This accords with ABS data, which shows Australians took 11.2 million trips overseas in the 2018-2019 financial year, a record figure that was more than double that of ten years ago.
The website World Atlas shows that we rank number nine in a global list of countries whose people travel the most. Finland comes in first.
WHAT'S HOLDING US BACK
Australia is being held back by a lack of common vision, Bastion Collective's snapshot of the nation suggests.
Mr Watts said that as we approach 2020, we lack a "united, well defined national identity" - and the symbols that should bring us together are actually doing the opposite.
"The national anthem doesn't unite us, the flag doesn't unite us, our national day doesn't unite us," he said. "How can you have a sense of identity when the main symbols of that national identity are more divisive than they are unifying?"
"We need to have a long-term conversation about who we are and who we want to be as a nation."
Bernard Salt said what Australia needed was the "grand vision".
"The great challenge for political leaders and business leaders is to try and create a galvanised Australia in a time in history when society seems to be breaking down into tribes," he said.
"I think that's what political leadership needs to be doing; grand visioning, selling a common vision that everyone can buy into.
"There have been a lot of commentators on all sides of the spectrum talk about the breakdown into groups or silos or tribes, and the hard thing is to find a narrative that unifies people, that enables people to let go of their immediate problems, to buy into a bigger, more aspirational vision of the country as a whole. That will be one of the great challenges of the 2020s."
Social researcher Nicky Bryson from PriceWaterhouseCoopers said the protests and activism of the '60s presaged a time when Australia re-established its identity, as shown by the move to decimal currency, the adoption of Advance Australia Fair as the anthem and the reforms of the Whitlam era.
Today's turmoil could prompt a comparable period of re-evaluation; a sort of "social revolution two," she said.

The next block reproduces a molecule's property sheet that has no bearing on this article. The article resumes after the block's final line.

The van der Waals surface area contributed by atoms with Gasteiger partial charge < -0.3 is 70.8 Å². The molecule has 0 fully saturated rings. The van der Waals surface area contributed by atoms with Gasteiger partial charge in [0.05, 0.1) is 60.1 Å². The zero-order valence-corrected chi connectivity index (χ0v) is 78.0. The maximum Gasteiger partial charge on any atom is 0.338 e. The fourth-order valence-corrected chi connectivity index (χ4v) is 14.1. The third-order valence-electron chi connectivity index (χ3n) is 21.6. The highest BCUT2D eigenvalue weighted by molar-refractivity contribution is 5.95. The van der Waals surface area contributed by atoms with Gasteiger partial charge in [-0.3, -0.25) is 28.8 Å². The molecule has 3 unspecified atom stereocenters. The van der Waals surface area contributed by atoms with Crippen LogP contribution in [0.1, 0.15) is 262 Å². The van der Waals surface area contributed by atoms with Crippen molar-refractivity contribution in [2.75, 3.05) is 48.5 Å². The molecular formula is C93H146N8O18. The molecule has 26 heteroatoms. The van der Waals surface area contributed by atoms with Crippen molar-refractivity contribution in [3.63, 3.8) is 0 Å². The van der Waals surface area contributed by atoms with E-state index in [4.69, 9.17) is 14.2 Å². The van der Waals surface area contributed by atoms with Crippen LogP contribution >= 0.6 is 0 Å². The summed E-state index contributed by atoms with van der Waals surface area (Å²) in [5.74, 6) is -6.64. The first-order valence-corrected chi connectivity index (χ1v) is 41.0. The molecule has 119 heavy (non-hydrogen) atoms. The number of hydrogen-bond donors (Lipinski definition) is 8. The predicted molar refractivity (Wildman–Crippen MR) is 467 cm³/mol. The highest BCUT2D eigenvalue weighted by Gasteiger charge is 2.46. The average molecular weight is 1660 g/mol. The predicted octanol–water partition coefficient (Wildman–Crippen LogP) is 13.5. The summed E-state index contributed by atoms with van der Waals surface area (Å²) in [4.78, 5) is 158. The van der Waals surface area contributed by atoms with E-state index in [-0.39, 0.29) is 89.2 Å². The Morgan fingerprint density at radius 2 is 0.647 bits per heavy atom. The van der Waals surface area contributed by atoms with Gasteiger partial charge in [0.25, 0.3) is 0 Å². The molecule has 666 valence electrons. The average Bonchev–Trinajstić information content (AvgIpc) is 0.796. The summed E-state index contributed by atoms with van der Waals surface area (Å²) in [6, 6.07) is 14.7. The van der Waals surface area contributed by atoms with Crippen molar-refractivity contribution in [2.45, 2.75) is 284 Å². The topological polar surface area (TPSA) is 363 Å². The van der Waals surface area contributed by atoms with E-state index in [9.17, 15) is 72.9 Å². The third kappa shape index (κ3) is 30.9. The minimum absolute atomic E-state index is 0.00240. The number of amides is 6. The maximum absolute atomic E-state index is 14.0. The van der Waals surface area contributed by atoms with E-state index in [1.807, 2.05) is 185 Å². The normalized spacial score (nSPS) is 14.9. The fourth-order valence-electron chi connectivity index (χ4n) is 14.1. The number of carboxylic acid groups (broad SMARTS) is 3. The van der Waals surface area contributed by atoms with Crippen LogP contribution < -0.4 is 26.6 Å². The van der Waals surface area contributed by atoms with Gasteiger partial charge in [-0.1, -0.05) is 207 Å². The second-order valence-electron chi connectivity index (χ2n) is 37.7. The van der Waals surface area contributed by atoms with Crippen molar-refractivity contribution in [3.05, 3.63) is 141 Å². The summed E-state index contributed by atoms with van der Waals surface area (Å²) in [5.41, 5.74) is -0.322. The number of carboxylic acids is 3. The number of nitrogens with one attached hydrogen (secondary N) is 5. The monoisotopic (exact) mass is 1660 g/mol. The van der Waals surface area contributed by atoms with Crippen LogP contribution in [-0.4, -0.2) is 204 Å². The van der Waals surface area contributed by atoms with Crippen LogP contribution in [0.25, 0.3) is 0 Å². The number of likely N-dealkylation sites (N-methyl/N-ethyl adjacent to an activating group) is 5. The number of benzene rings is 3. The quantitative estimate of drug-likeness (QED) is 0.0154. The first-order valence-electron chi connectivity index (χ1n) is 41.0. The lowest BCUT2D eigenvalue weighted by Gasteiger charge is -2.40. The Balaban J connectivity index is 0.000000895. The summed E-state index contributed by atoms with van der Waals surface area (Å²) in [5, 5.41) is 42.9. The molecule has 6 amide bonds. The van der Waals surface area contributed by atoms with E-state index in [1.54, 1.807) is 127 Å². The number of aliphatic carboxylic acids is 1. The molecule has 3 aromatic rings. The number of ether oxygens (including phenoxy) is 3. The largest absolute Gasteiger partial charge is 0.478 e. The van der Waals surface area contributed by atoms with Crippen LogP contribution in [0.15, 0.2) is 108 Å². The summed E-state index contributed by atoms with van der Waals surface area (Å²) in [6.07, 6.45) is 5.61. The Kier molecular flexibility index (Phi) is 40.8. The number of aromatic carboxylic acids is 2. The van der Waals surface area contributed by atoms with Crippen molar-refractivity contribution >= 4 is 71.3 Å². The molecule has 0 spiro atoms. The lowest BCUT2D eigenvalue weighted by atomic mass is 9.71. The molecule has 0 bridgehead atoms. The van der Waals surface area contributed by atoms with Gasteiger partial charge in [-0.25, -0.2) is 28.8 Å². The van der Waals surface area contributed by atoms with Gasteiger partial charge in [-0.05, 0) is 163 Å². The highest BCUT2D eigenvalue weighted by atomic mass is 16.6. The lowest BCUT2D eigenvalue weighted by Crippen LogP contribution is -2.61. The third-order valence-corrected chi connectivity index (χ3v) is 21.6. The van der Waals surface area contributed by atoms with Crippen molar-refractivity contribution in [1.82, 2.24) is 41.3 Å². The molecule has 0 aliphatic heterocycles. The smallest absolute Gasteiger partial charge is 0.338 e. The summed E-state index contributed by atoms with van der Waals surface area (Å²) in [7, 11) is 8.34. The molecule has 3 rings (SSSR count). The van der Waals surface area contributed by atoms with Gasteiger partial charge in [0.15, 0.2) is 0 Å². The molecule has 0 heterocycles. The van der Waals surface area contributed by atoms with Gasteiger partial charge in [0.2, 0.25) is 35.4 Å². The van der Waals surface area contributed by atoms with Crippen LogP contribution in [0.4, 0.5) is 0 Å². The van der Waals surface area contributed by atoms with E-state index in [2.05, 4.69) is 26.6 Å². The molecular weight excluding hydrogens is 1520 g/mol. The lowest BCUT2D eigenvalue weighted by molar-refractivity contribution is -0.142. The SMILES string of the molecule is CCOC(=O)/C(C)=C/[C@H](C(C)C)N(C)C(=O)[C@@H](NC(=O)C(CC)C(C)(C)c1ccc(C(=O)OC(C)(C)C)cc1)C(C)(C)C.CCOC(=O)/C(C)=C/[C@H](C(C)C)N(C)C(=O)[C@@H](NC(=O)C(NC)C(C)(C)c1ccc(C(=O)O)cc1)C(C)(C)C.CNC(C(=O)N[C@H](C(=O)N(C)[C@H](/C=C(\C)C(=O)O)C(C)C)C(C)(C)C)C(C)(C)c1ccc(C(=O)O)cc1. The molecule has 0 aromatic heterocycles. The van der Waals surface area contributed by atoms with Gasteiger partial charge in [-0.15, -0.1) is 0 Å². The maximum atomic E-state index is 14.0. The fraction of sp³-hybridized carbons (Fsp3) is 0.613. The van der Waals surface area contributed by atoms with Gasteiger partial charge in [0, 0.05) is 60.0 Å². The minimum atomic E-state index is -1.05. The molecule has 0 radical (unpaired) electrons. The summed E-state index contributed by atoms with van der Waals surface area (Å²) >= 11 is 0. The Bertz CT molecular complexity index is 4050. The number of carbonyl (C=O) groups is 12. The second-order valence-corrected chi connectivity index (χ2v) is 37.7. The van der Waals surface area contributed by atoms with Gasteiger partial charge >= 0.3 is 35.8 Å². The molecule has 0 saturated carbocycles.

"The traditional archetypes of the Australian are very masculine, and very white," she said. "The ocker, the Anzac, the lifesaver … we've always been a proud masculine nation. How do we take the things we still love about ourselves, and modernise them for a country that looks and feels very different?"
Mr Watts offered similar observations.
"We need to update our understanding of who we are as a country. We're still holding on to the values that were created in the '70s and '80s, when we first discovered ourselves as a country," he said.
The Bastion Collective report suggests a certain lack of innovation is also holding Australia back. Fewer than one in ten of survey respondents said their dream was to run their own business, be their own boss or create something.
"Owning your own business is not the dream for most Australians and I think that comes back to our desire to lead a good comfortable life," Mr Watts said. "We're quite a conservative nation at heart and for us to take big risks scares a lot of Australians. And that's why we see lower rates of entrepreneurialism and business ownership than you would expect."
For Mr Watts, there's a tension between being comfortable, and achieving more as a nation.
"As Australians, we're good with good," he said. "We aim to lead a good life. For us to go from 'good' to 'great,' we would have to sacrifice our enjoyment of the Australian lifestyle. The level of return we would get from being 'great', would mean that we wouldn't spend as much time at the beach, watching our kids play sport, or down the pub."
"Innovation and big ideas don't necessarily come from what we are, which is a comfortable, suburban nation," he said.